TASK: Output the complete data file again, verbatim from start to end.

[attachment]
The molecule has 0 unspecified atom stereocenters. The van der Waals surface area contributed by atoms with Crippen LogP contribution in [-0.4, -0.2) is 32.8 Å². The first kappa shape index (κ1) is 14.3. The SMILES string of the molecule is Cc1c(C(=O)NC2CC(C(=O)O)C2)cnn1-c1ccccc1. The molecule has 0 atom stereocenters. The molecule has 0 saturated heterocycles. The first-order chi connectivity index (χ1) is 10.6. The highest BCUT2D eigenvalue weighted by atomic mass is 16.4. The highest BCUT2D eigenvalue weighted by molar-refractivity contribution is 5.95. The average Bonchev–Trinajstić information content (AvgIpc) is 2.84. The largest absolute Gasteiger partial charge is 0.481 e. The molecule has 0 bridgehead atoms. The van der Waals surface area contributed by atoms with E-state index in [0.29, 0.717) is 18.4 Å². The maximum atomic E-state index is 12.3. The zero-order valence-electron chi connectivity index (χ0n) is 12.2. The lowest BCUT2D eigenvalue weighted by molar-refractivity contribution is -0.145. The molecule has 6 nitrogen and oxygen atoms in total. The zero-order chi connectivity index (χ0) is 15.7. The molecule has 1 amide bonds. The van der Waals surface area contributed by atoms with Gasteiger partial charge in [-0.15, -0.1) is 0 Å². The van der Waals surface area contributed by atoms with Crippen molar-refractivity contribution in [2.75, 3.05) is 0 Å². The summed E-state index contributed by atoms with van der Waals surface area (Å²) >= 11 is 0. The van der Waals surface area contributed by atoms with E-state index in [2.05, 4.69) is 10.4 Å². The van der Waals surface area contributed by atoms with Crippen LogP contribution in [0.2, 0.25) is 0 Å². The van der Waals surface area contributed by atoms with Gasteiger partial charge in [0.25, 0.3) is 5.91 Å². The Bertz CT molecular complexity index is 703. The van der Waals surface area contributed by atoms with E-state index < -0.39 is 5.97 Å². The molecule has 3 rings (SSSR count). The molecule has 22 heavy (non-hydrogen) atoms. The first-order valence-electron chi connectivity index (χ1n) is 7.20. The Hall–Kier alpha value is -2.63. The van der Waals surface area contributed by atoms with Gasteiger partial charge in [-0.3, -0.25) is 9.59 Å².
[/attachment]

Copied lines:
The molecule has 0 unspecified atom stereocenters. The van der Waals surface area contributed by atoms with Crippen LogP contribution in [-0.4, -0.2) is 32.8 Å². The first kappa shape index (κ1) is 14.3. The SMILES string of the molecule is Cc1c(C(=O)NC2CC(C(=O)O)C2)cnn1-c1ccccc1. The molecule has 0 atom stereocenters. The molecule has 0 saturated heterocycles. The first-order chi connectivity index (χ1) is 10.6. The highest BCUT2D eigenvalue weighted by atomic mass is 16.4. The highest BCUT2D eigenvalue weighted by molar-refractivity contribution is 5.95. The average Bonchev–Trinajstić information content (AvgIpc) is 2.84. The largest absolute Gasteiger partial charge is 0.481 e. The molecule has 0 bridgehead atoms. The van der Waals surface area contributed by atoms with E-state index in [0.29, 0.717) is 18.4 Å². The maximum atomic E-state index is 12.3. The zero-order valence-electron chi connectivity index (χ0n) is 12.2. The lowest BCUT2D eigenvalue weighted by molar-refractivity contribution is -0.145. The molecule has 6 nitrogen and oxygen atoms in total. The zero-order chi connectivity index (χ0) is 15.7. The molecule has 1 amide bonds. The van der Waals surface area contributed by atoms with Gasteiger partial charge in [-0.15, -0.1) is 0 Å². The van der Waals surface area contributed by atoms with Crippen molar-refractivity contribution in [2.75, 3.05) is 0 Å². The summed E-state index contributed by atoms with van der Waals surface area (Å²) >= 11 is 0. The van der Waals surface area contributed by atoms with E-state index in [2.05, 4.69) is 10.4 Å². The van der Waals surface area contributed by atoms with Crippen LogP contribution in [0.2, 0.25) is 0 Å². The van der Waals surface area contributed by atoms with Gasteiger partial charge in [0.25, 0.3) is 5.91 Å². The Bertz CT molecular complexity index is 703. The van der Waals surface area contributed by atoms with E-state index < -0.39 is 5.97 Å². The molecule has 3 rings (SSSR count). The molecule has 22 heavy (non-hydrogen) atoms. The first-order valence-electron chi connectivity index (χ1n) is 7.20. The Hall–Kier alpha value is -2.63. The van der Waals surface area contributed by atoms with Gasteiger partial charge in [-0.3, -0.25) is 9.59 Å².